Original equipment manufacturers, distributors and large retailers alike are keeping a watchful eye on the sustainability practices of their suppliers.

Supply chain sustainability is becoming an increasingly important factor for small and mid-size manufacturers, said Mark McDermid, senior manufacturing specialist for the Wisconsin Manufacturing Extension Partnership.

“Customers of most of our clients are starting to ask more and more precise questions about sustainable practices within their suppliers,” McDermid said.

Expectations among consumers and the investment community are the driving the forces behind the trend, according to McDermind.

“You have to be able to disclose how sustainable you are as a business in light of environmental and social threats,” he said.

The topic will be the focus of a panel discussion “Meeting Sustainability Expectations” at the WMEP’s Manufacturing Matters! conference on Feb. 23 at the Hyatt Regency Hotel in Milwaukee.

“Some customers are asking for some pretty precise information,” McDermid said. “We’ve seen examples of customers having some very specific kinds of sustainability goals. Some are even asking their suppliers to check with their own supply chain to see how sustainable it is. It can manifest itself in something as simple as a supplier qualification survey or as complex as a required third-party audit.”

It is also becoming more common for companies to have on-site visits from their customers who want to examine their sustainability practices.

“For some organizations, it’s becoming very expensive and very cumbersome,” said Randy Bertram, director of sustainability services for the WMEP. “It’s important for all manufacturers to not just arbitrarily respond to these sustainability reporting requests.”

The WMEP can assist clients through its sustainable product and process development service line, McDermid said.

“It can be as fundamental as a basic assessment of where you are and what your logical first step should be for sustainable practice to integrating sustainability into your business decision making systems at your company,” he said. “Sometimes customers are asking for more information than you want to give up, so it’s useful to step back and think about what are your customers’ objectives and how you answer certain questions can contribute to what you are able to for your customer outside of just supplying a product.”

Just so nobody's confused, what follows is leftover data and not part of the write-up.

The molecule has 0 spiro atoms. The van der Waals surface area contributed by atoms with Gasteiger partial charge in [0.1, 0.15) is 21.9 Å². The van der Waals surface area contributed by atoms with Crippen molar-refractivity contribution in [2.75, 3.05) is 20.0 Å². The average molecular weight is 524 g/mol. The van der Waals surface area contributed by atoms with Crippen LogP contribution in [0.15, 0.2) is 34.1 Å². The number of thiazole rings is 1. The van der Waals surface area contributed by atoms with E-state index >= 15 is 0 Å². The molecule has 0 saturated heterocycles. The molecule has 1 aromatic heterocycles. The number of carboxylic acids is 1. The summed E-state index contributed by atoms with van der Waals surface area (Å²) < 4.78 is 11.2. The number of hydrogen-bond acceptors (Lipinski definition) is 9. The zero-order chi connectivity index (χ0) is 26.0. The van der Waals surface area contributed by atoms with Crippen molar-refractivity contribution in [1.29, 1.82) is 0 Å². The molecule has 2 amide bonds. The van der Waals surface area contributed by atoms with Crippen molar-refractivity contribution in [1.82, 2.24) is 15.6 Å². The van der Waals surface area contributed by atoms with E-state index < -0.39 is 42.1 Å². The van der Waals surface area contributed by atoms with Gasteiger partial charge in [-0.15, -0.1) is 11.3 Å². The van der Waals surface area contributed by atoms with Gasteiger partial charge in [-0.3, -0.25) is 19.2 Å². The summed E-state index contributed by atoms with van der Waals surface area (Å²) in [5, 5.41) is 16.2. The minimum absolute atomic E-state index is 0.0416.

Manufacturers know it’s important to respond to sustainability requests from their customers, but want to do so in a cost-effective manner, according to Bertram.

“What we have been able to do is help them not only comply but also discover the business reasons for it,” Bertram said. “If all they do is comply, they really aren’t any further ahead. The ones that take the next step and figure out how they can improve the results that they are being asked to measure are the ones that are going to gain a competitive advantage.”

Worldwide forces, such as a growing global population and an increased demand for certain products as more consumers achieve middle-class status, have put a strain on resources and created a need for more intense sustainability monitoring.

“There are a lot of influences in the market that are driving us down this path,” Bertram said. “Those companies that are able to adapt their products and services to meet those market needs should see growth.”

A focus on sustainability has become more of an expectation at all levels, McDermid noted.

“Once it was possible to differentiate yourself based on sustainable or environmentally preferable practices, but in a lot of markets right now you are out of the game if you don’t have at least basic sustainability,” he said.

Bertram also noted that a move toward more integrated reporting would make sustainable measures part of any financial audit.

“Companies should be thinking about how they should integrate sustainability into its management practices,” Bertram said.

To schedule a consultation on how the WMEP can help you better meet your customers sustainability expectations contact Randy Bertram at: [email protected] or 262.707.7775.